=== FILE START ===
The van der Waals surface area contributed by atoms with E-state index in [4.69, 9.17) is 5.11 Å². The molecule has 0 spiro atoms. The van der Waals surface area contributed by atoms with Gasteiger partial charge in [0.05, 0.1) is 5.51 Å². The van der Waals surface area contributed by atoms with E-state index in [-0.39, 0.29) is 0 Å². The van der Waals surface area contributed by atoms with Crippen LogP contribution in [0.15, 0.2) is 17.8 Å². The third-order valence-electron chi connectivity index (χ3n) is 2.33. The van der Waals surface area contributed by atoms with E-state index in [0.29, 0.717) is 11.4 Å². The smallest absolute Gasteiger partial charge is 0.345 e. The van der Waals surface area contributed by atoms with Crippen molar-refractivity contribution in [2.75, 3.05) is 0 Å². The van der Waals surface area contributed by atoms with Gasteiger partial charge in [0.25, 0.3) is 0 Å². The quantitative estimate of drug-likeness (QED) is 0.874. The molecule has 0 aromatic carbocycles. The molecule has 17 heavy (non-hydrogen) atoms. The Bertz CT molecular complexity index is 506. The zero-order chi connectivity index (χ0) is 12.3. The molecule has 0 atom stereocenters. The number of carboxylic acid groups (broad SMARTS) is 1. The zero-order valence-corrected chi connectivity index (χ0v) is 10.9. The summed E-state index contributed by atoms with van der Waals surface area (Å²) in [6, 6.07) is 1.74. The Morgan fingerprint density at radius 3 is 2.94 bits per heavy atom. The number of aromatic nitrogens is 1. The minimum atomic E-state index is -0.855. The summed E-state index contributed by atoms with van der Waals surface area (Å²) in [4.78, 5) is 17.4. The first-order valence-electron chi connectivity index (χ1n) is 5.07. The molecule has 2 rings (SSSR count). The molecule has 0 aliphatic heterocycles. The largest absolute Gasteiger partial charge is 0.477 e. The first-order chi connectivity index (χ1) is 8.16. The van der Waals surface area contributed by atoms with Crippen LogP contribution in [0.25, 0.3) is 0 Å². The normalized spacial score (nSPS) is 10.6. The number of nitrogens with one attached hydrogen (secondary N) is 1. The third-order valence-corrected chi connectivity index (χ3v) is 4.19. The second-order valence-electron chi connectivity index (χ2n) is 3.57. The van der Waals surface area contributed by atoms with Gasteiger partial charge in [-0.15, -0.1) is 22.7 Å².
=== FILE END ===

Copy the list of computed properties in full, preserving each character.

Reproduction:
The van der Waals surface area contributed by atoms with E-state index in [4.69, 9.17) is 5.11 Å². The molecule has 0 spiro atoms. The van der Waals surface area contributed by atoms with Gasteiger partial charge in [0.05, 0.1) is 5.51 Å². The van der Waals surface area contributed by atoms with E-state index in [-0.39, 0.29) is 0 Å². The van der Waals surface area contributed by atoms with Crippen LogP contribution in [0.15, 0.2) is 17.8 Å². The third-order valence-electron chi connectivity index (χ3n) is 2.33. The van der Waals surface area contributed by atoms with E-state index in [0.29, 0.717) is 11.4 Å². The smallest absolute Gasteiger partial charge is 0.345 e. The van der Waals surface area contributed by atoms with Crippen molar-refractivity contribution in [2.75, 3.05) is 0 Å². The van der Waals surface area contributed by atoms with Gasteiger partial charge in [0.25, 0.3) is 0 Å². The quantitative estimate of drug-likeness (QED) is 0.874. The molecule has 0 aromatic carbocycles. The molecule has 17 heavy (non-hydrogen) atoms. The Bertz CT molecular complexity index is 506. The zero-order chi connectivity index (χ0) is 12.3. The molecule has 0 atom stereocenters. The number of carboxylic acid groups (broad SMARTS) is 1. The zero-order valence-corrected chi connectivity index (χ0v) is 10.9. The summed E-state index contributed by atoms with van der Waals surface area (Å²) in [6, 6.07) is 1.74. The Morgan fingerprint density at radius 3 is 2.94 bits per heavy atom. The number of aromatic nitrogens is 1. The minimum atomic E-state index is -0.855. The summed E-state index contributed by atoms with van der Waals surface area (Å²) in [4.78, 5) is 17.4. The first-order valence-electron chi connectivity index (χ1n) is 5.07. The molecule has 2 rings (SSSR count). The molecule has 0 aliphatic heterocycles. The largest absolute Gasteiger partial charge is 0.477 e. The first-order chi connectivity index (χ1) is 8.16. The van der Waals surface area contributed by atoms with Crippen LogP contribution in [0.25, 0.3) is 0 Å². The normalized spacial score (nSPS) is 10.6. The number of nitrogens with one attached hydrogen (secondary N) is 1. The third-order valence-corrected chi connectivity index (χ3v) is 4.19. The second-order valence-electron chi connectivity index (χ2n) is 3.57. The van der Waals surface area contributed by atoms with Gasteiger partial charge in [-0.15, -0.1) is 22.7 Å².